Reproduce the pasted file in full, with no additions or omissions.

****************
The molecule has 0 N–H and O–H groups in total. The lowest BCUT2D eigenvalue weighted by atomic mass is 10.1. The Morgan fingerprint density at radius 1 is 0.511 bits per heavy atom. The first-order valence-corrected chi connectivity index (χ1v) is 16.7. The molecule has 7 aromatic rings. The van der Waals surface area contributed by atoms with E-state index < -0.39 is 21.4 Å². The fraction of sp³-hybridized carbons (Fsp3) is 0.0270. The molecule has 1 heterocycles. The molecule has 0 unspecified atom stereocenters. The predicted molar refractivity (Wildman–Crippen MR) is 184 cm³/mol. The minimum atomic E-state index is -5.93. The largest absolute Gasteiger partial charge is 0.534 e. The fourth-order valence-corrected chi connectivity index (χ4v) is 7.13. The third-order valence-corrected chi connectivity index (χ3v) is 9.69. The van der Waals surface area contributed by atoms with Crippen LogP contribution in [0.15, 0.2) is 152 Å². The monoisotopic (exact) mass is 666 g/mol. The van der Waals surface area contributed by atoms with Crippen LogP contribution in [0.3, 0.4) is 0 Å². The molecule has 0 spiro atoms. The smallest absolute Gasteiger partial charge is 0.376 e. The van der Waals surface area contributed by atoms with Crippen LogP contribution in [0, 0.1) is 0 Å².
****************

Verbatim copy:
The molecule has 0 N–H and O–H groups in total. The lowest BCUT2D eigenvalue weighted by atomic mass is 10.1. The Morgan fingerprint density at radius 1 is 0.511 bits per heavy atom. The first-order valence-corrected chi connectivity index (χ1v) is 16.7. The molecule has 7 aromatic rings. The van der Waals surface area contributed by atoms with E-state index < -0.39 is 21.4 Å². The fraction of sp³-hybridized carbons (Fsp3) is 0.0270. The molecule has 1 heterocycles. The molecule has 0 unspecified atom stereocenters. The predicted molar refractivity (Wildman–Crippen MR) is 184 cm³/mol. The minimum atomic E-state index is -5.93. The largest absolute Gasteiger partial charge is 0.534 e. The fourth-order valence-corrected chi connectivity index (χ4v) is 7.13. The third-order valence-corrected chi connectivity index (χ3v) is 9.69. The van der Waals surface area contributed by atoms with Crippen LogP contribution in [0.15, 0.2) is 152 Å². The monoisotopic (exact) mass is 666 g/mol. The van der Waals surface area contributed by atoms with Crippen LogP contribution in [0.3, 0.4) is 0 Å². The molecule has 0 spiro atoms. The smallest absolute Gasteiger partial charge is 0.376 e. The van der Waals surface area contributed by atoms with Crippen LogP contribution in [0, 0.1) is 0 Å².